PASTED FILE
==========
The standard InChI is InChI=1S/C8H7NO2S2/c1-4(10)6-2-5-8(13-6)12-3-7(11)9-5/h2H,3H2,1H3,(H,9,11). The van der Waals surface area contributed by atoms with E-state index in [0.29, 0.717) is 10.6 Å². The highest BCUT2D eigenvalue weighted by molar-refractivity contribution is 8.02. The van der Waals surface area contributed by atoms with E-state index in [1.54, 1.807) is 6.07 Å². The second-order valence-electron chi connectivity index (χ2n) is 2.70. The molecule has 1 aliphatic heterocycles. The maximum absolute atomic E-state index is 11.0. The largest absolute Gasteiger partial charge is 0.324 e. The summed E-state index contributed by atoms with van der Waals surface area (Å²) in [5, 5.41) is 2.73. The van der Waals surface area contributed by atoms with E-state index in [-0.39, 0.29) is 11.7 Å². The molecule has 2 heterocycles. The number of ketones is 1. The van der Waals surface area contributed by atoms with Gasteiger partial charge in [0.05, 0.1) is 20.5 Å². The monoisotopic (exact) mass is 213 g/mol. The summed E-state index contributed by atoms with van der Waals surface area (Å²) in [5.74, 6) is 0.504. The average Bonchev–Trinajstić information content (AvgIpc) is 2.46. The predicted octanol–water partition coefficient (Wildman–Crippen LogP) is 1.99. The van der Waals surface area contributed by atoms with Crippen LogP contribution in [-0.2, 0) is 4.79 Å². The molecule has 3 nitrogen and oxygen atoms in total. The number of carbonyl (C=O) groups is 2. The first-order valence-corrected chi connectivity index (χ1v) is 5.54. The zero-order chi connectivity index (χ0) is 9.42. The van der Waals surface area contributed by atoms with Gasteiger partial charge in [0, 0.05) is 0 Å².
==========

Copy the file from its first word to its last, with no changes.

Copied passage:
The standard InChI is InChI=1S/C8H7NO2S2/c1-4(10)6-2-5-8(13-6)12-3-7(11)9-5/h2H,3H2,1H3,(H,9,11). The van der Waals surface area contributed by atoms with E-state index in [0.29, 0.717) is 10.6 Å². The highest BCUT2D eigenvalue weighted by molar-refractivity contribution is 8.02. The van der Waals surface area contributed by atoms with E-state index in [1.54, 1.807) is 6.07 Å². The second-order valence-electron chi connectivity index (χ2n) is 2.70. The molecule has 1 aliphatic heterocycles. The maximum absolute atomic E-state index is 11.0. The largest absolute Gasteiger partial charge is 0.324 e. The summed E-state index contributed by atoms with van der Waals surface area (Å²) in [5, 5.41) is 2.73. The van der Waals surface area contributed by atoms with E-state index in [-0.39, 0.29) is 11.7 Å². The molecule has 2 heterocycles. The number of ketones is 1. The van der Waals surface area contributed by atoms with Gasteiger partial charge in [0.05, 0.1) is 20.5 Å². The monoisotopic (exact) mass is 213 g/mol. The summed E-state index contributed by atoms with van der Waals surface area (Å²) in [5.74, 6) is 0.504. The average Bonchev–Trinajstić information content (AvgIpc) is 2.46. The predicted octanol–water partition coefficient (Wildman–Crippen LogP) is 1.99. The van der Waals surface area contributed by atoms with Crippen LogP contribution in [-0.2, 0) is 4.79 Å². The molecule has 3 nitrogen and oxygen atoms in total. The number of carbonyl (C=O) groups is 2. The first-order valence-corrected chi connectivity index (χ1v) is 5.54. The zero-order chi connectivity index (χ0) is 9.42. The van der Waals surface area contributed by atoms with Gasteiger partial charge in [0, 0.05) is 0 Å².